What makes it different from normal currencies?

Bitcoin can be used to buy things electronically. In that sense, it’s like conventional dollars, euros, or yen, which are also traded digitally. However, bitcoin’s most important characteristic, and the thing that makes it different to conventional money, is that it is decentralized. No single institution controls the bitcoin network. This puts some people at ease, because it means that a large bank can’t control their money.


Who created it?

A software developer called Satoshi Nakamoto proposed bitcoin, which was an electronic payment system based on mathematical proof. The idea was to produce a currency independent of any central authority, transferable electronically, more or less instantly, with very low transaction fees.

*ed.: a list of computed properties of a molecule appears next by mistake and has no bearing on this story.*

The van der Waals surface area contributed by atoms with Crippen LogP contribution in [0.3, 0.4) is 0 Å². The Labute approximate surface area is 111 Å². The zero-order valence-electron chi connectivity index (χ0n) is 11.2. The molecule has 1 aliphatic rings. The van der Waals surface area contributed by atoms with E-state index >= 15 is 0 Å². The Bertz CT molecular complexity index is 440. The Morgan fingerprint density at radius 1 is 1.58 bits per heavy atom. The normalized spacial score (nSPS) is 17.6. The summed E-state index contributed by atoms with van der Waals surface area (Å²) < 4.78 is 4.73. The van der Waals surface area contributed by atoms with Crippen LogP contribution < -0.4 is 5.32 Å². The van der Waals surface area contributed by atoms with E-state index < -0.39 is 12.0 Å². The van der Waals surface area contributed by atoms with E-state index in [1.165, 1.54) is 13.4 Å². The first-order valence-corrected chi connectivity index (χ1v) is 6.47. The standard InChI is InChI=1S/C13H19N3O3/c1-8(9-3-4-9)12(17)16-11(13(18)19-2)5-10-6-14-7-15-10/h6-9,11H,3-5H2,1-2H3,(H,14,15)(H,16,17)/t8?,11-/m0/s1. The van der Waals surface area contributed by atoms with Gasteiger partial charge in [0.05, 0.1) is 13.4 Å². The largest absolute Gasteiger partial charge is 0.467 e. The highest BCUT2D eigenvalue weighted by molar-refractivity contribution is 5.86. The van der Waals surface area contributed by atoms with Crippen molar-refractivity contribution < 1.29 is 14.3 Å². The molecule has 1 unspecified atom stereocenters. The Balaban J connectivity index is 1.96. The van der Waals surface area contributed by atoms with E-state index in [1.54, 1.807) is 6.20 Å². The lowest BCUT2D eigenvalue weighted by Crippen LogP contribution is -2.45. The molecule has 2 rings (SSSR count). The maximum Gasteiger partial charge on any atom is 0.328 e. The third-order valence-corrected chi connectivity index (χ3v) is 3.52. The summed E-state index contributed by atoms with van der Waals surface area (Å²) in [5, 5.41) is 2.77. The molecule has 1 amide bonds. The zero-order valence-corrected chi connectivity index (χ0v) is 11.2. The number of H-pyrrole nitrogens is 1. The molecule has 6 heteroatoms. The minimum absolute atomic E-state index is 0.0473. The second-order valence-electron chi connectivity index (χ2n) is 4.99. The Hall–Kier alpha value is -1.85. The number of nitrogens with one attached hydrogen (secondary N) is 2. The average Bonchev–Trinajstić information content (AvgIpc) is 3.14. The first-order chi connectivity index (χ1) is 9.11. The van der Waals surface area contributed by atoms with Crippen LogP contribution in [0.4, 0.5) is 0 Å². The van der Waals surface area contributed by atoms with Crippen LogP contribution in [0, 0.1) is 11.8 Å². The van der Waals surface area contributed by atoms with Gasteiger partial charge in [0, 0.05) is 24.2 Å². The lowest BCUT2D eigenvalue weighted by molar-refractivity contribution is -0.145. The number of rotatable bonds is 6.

What is a satoshi?

A Satoshi is the smallest fraction of a Bitcoin that can currently be sent: 0.00000001 BTC, that is, a hundredth of a millionth BTC. In the future, however, the protocol may be updated to allow further subdivisions, should they be needed.


Further examples of units

1 BTC = 1,000 mBTC (millibitcoin)

1 BTC = 1,000,000 μBTC (microbitcoin)

1 BTC = 100,000,000 Satoshis

1 mBTC = 100,000 Satoshis

1 μBTC (microbitcoin) = 100 Satoshis


Mobile payments made easy

Bitcoin on mobiles allows you to pay with a simple two step scan-and-pay. No need to sign up, swipe your card, type a PIN, or sign anything. All you need to receive Bitcoin payments is to display the QR code in your Bitcoin wallet app and let your friend scan your mobile, or touch the two phones together (using NFC radio technology).


Security and control over your money